“What about dilation and contraction?”
- You forget about the gold hills above the bay and the fact that light travels a number of minutes to get to our eyes via the burnt grasses.

A honor to receive it; and a humiliation. Life is a humiliation… for every one. Make a place to rest and smile and get some work done amidst all the hatred. Everyone needs a place to smile and get some work done. Perhaps there will be periodic ceasefires in the endless violence? Like mild summer showers? Like getting one’s teeth curbed?

You satisfy your primal lust with primate-like behavior, forgetting the fact that at a point not in time, space did not exist. And I do the same. I have done the same. I will do the same; but hopefully less and less so as I demand more from my noodled tangle. I miss actual reality.

This was to be the last post but I have been pointed, via syncronicity, to:
Evolutionary escape from the prisoner’s dilemma

Notes from the Greenhouse World: A Study in Coevolution, Planetary Sustainability, and Community Structure

And maybe even a digital platform for carrying out experiments of the appropriate type.

A technical summary of the story thus far can be found:
Geometry, Topology and Spectra of Non-Linear Spaces of Maps – Wolfgang Pauli Lectures, May 25, 2009
(Got to laugh to keep from crying at the awe inspiring powers of various forces in the universe. recommit…)

if slime mold can do it…
(Pattern Formation and Dynamics in Nonequilibrium Systems… including bz-reactions + slime mold)

…slime molds use this particular spatiotemporal pattern to self-organize into a new multicellular structure.

Fig. 1.9 (From the above book chapter) Photograph of a starving slime-mold colony in the early stages of aggregation. The cells were placed on an 8-cm-wide caffeine-laced agar dish with an average density of 106 cells/cm2. The field of view covers 4 cm. The light regions correspond to elongated cells that are moving with a speed of about 10 microns/minute by chemotaxis toward higher secretant concentrations. The dark regions correspond to flattened cells that are stationary. The spiral waves rotate with a period of about 5 minutes. This early aggregation stage persists for about four hours after which the pattern and cell behavior changes substantially, forming thread-like streams. (Figure courtesy of Dr. Florian Siegert.)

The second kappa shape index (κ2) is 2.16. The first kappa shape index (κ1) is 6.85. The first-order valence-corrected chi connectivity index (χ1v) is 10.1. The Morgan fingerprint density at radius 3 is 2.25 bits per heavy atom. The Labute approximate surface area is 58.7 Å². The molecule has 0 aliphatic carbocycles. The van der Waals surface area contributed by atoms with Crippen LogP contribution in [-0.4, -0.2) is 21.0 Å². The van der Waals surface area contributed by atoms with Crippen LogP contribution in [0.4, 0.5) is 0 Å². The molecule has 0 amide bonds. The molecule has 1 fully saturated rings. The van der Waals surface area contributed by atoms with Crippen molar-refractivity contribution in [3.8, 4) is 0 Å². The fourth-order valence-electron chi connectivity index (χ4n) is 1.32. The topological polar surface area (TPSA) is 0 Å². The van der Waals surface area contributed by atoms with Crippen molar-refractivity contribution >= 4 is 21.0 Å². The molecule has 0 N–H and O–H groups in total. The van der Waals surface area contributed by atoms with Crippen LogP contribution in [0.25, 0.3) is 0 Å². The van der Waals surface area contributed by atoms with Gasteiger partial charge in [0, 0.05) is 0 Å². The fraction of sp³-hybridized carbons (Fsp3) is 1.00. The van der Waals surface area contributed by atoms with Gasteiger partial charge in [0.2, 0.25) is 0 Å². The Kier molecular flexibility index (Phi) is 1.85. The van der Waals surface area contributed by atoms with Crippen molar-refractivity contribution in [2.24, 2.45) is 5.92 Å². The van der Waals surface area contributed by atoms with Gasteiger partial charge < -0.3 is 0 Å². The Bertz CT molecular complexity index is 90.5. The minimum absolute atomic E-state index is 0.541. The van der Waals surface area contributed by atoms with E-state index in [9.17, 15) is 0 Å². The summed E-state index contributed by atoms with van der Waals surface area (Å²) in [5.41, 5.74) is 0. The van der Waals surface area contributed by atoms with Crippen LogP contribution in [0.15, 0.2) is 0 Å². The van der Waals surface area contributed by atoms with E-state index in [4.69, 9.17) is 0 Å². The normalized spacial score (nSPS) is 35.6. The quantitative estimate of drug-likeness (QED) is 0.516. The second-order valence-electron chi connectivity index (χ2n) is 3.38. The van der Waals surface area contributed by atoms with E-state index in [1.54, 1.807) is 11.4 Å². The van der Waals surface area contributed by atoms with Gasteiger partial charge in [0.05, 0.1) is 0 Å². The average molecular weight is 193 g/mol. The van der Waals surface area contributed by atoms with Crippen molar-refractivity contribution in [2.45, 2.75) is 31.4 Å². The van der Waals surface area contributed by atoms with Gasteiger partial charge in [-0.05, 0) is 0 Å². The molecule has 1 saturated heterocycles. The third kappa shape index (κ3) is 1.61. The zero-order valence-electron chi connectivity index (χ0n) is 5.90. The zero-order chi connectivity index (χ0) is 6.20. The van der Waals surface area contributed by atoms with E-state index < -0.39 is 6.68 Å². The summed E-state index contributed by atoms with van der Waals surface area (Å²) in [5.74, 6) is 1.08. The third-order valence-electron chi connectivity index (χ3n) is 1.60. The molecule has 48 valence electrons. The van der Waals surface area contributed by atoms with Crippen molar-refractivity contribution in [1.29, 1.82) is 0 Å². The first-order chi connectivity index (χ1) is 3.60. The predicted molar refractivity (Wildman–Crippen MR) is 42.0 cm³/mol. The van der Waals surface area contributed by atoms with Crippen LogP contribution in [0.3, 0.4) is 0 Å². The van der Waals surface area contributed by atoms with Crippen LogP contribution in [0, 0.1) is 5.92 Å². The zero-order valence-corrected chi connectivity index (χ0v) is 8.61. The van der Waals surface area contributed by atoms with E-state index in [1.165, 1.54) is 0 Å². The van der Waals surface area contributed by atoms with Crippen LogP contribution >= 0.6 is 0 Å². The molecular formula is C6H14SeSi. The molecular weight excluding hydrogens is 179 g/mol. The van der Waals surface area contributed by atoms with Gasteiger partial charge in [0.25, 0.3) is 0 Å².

um… throwback… heh.

ps. no obvious connection but a guy with crystalline eyes told me to read this today… That’s a ROG, O.A.O.

A Fern Grows in Malibu (thanks to The LAEV)

Thanks for the good times at the BBQ and the mulch… I am fighting the good fight (the reterritorialization of the ferns in the entranceway of the house. Many thanks to the folks at LAEV for getting everything ready to mulch and fpr letting me play in the earth and shit. Yeah!)





Thom Thom Drumming (circle the wagons!!!), Catastrophies, still Beating Hearts and the Topology of Biological Time

Well, actually, that’s for another day… a day I understand it. Today some links on biology and topology, specifically Glass, Winfree and Thom. (Thanks again! See below for a richer shout out.)


Overview: Topological Approached to Biological Dynamics by L. Glass

The Geometry of Biological Time by A. Winfree

Structural Stability and Morphogenesis by Rene Thom

From Ian Stewart on catastrophe theory:
Scientists often assume that sudden effects must have sudden causes. This belief underlies much discussion of the demise of the dinosaurs, for example. Yet in the physical sciences it has long been known that gradually changing causes can have dramatic effects – explosions, fracture of materials, breaking waves. Thom tried to transfer the same insight into biology and other “soft” sciences, by laying down a general mathematical framework for such phenomena.

(Ed: I had a very recent run in with this theory myself… it was quite astounding and I thank all those involved. um… er…4/76?)


The mathematical physics of rainbows and glories